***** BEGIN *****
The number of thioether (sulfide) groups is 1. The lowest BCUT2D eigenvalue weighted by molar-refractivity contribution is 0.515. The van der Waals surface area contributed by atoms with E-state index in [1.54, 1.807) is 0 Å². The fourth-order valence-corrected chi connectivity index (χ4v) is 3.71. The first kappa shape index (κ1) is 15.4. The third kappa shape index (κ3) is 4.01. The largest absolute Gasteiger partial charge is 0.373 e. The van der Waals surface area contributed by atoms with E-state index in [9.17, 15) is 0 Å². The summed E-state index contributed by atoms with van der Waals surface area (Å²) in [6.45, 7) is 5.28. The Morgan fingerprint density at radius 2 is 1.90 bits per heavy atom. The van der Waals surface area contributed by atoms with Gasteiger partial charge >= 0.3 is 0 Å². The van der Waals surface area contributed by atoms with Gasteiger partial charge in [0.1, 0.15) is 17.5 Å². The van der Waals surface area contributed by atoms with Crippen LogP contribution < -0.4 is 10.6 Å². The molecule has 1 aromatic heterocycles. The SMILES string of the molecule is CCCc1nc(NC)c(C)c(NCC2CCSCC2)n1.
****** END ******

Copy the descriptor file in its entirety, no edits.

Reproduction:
The number of thioether (sulfide) groups is 1. The lowest BCUT2D eigenvalue weighted by molar-refractivity contribution is 0.515. The van der Waals surface area contributed by atoms with E-state index in [1.54, 1.807) is 0 Å². The fourth-order valence-corrected chi connectivity index (χ4v) is 3.71. The first kappa shape index (κ1) is 15.4. The third kappa shape index (κ3) is 4.01. The largest absolute Gasteiger partial charge is 0.373 e. The van der Waals surface area contributed by atoms with E-state index in [9.17, 15) is 0 Å². The summed E-state index contributed by atoms with van der Waals surface area (Å²) in [6.45, 7) is 5.28. The Morgan fingerprint density at radius 2 is 1.90 bits per heavy atom. The van der Waals surface area contributed by atoms with Gasteiger partial charge >= 0.3 is 0 Å². The van der Waals surface area contributed by atoms with Gasteiger partial charge in [0.1, 0.15) is 17.5 Å². The van der Waals surface area contributed by atoms with Crippen LogP contribution < -0.4 is 10.6 Å². The molecule has 1 aromatic heterocycles. The SMILES string of the molecule is CCCc1nc(NC)c(C)c(NCC2CCSCC2)n1.